Not a quote from a development organisation, but from photographer Rankin, after doing a photo shoot for Oxfam.
Coming to the end of the year, and continuing to some degree the theme of the previous post, a few home thoughts from abroad. Living in a country riven with poverty, with a political system and infrastructure which at times seems almost non-existent and with a population which appears paralysed by decades of fatalism, its been difficult, (for me at least) to assess the impact of soaring inflation, a worldwide recession and lowering demand on Nepal.
There’s been no high profile equivalent of the Occupy Wall Street campaign, or the riots in the UK which took up so much of the news reporting on the BBC World Service a couple of months ago. This is neither the time or place for debate about the motives of those who took part [!!], but woe betide anyone who dared to “… argue that government economic policy had helped create conditions for unrest. On no account must social context be permitted to dilute the orgy of self-gratifying condemnation, it appears…” [Dave Hill. Guardian 11/8/2011]
What is clear is that billions of people worldwide are in food and fuel poverty, with agriculture and land being the battleground. Arguably conflict is an inevitable and integral part of societies and indicator of the social change process. Conflict is fluid and ambiguous. Different people interpret it differently. It emerges from a difference in needs, goals, perspectives or values, feelings of unfairness, injustice, mistrust, misunderstandings, clashes of interest, rapid changes from new technologies, commercialisation of common property resources, privatisation of public services, growing consumerism, faulty government policies to name but a few. And yet those on the ground are not included in the debate, and are becoming increasingly marginalised.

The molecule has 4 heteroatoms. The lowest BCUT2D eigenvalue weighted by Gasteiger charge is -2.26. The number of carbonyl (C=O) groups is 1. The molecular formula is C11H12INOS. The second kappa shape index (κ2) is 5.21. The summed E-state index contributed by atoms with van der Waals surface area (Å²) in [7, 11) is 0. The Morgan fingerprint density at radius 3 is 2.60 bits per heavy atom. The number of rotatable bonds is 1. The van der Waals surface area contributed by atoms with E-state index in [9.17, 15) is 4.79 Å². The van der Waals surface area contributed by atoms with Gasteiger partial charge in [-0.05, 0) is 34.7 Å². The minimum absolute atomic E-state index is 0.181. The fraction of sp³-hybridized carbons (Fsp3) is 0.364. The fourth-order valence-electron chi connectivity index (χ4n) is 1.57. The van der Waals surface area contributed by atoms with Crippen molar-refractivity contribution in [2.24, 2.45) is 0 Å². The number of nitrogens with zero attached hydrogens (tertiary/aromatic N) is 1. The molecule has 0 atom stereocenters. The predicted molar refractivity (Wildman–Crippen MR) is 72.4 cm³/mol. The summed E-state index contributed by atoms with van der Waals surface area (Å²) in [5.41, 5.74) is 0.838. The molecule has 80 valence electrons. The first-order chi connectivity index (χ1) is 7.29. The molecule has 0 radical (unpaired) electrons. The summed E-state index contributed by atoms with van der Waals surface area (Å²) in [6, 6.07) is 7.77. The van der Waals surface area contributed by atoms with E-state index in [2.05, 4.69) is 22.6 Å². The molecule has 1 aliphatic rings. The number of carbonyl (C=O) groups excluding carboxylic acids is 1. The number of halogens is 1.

Land is one of the main sources of conflict. It exists because land is an economic, social, cultural, psychological and political asset. Conflict can be articulated in simple terms such as access and control of land resources; competition or greed; lack of understanding of the land/people relationship; land as a political tool; development interventions and land disputes; ambiguity over ownership and contradictory legal arrangements; and increased interdependence over land (landscape and land use).
There is a demographic pressure on land. The expected median projection of world population will be 9.1 billion by 2050. (UN, 2009). A rise in population leads to an increase in demand for food, space (land), water, energy and other scarce resources which ultimately triggers fierce competition. Scarcity-led competition may provide a breeding ground for violent conflict. There is much evidence that climate change and resource scarcity are closely linked. For the 70% of the world’s poor who live in rural areas, agriculture is the main source of income and employment. But depletion and degradation of land and water pose serious challenges to producing enough food and other agricultural products to sustain livelihoods here and meet the needs of urban populations. (Source: World Bank).
The issue of land grabbing and its acquisition by foreign users,is becoming a major worldwide phenomenon, either through leases or purchases and/or investment, either by multinational companies or oil-rich but food-hungry countries. The UK isn’t entirely blameless in this, as yet more land gets taken away from those who can best use it to produce food for their fellow countrymen and women. More fuel to the fire perhaps?